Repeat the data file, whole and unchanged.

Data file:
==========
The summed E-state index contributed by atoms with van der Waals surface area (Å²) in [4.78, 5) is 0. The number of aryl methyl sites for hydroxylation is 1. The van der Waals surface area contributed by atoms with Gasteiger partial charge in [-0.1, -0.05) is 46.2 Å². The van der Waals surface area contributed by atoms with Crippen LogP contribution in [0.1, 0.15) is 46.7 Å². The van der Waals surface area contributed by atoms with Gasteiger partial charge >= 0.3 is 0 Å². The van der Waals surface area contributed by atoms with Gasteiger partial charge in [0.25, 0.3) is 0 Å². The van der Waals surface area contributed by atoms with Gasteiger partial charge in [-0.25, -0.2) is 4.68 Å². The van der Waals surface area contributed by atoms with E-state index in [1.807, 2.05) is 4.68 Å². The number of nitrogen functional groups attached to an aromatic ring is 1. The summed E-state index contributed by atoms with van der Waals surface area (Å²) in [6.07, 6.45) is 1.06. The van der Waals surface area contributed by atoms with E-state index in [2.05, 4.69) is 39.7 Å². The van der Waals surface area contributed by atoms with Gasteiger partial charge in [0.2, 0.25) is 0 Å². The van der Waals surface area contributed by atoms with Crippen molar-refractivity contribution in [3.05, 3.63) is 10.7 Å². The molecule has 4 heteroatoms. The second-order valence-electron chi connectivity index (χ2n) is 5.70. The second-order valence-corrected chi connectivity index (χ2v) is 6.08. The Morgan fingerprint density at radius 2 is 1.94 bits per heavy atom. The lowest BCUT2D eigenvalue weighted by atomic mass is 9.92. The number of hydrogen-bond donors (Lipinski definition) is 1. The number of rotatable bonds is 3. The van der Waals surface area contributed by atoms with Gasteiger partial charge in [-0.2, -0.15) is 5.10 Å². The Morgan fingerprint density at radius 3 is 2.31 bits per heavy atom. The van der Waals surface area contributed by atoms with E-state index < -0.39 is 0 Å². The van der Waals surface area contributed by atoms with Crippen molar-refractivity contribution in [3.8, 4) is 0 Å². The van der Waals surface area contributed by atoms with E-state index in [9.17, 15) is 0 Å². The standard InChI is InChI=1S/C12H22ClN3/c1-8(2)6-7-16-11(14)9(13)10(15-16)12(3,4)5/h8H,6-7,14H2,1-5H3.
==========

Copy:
The summed E-state index contributed by atoms with van der Waals surface area (Å²) in [4.78, 5) is 0. The number of aryl methyl sites for hydroxylation is 1. The van der Waals surface area contributed by atoms with Gasteiger partial charge in [-0.1, -0.05) is 46.2 Å². The van der Waals surface area contributed by atoms with Crippen LogP contribution in [0.1, 0.15) is 46.7 Å². The van der Waals surface area contributed by atoms with Gasteiger partial charge >= 0.3 is 0 Å². The van der Waals surface area contributed by atoms with Gasteiger partial charge in [0.25, 0.3) is 0 Å². The van der Waals surface area contributed by atoms with Gasteiger partial charge in [-0.25, -0.2) is 4.68 Å². The van der Waals surface area contributed by atoms with E-state index in [1.807, 2.05) is 4.68 Å². The number of nitrogen functional groups attached to an aromatic ring is 1. The summed E-state index contributed by atoms with van der Waals surface area (Å²) in [6.07, 6.45) is 1.06. The van der Waals surface area contributed by atoms with E-state index in [2.05, 4.69) is 39.7 Å². The van der Waals surface area contributed by atoms with Gasteiger partial charge in [0.2, 0.25) is 0 Å². The van der Waals surface area contributed by atoms with Crippen molar-refractivity contribution in [3.05, 3.63) is 10.7 Å². The molecule has 4 heteroatoms. The second-order valence-electron chi connectivity index (χ2n) is 5.70. The second-order valence-corrected chi connectivity index (χ2v) is 6.08. The Morgan fingerprint density at radius 2 is 1.94 bits per heavy atom. The lowest BCUT2D eigenvalue weighted by atomic mass is 9.92. The number of hydrogen-bond donors (Lipinski definition) is 1. The number of rotatable bonds is 3. The van der Waals surface area contributed by atoms with Gasteiger partial charge in [-0.2, -0.15) is 5.10 Å². The Morgan fingerprint density at radius 3 is 2.31 bits per heavy atom. The van der Waals surface area contributed by atoms with E-state index < -0.39 is 0 Å². The van der Waals surface area contributed by atoms with Crippen molar-refractivity contribution in [3.8, 4) is 0 Å². The van der Waals surface area contributed by atoms with E-state index in [9.17, 15) is 0 Å². The standard InChI is InChI=1S/C12H22ClN3/c1-8(2)6-7-16-11(14)9(13)10(15-16)12(3,4)5/h8H,6-7,14H2,1-5H3.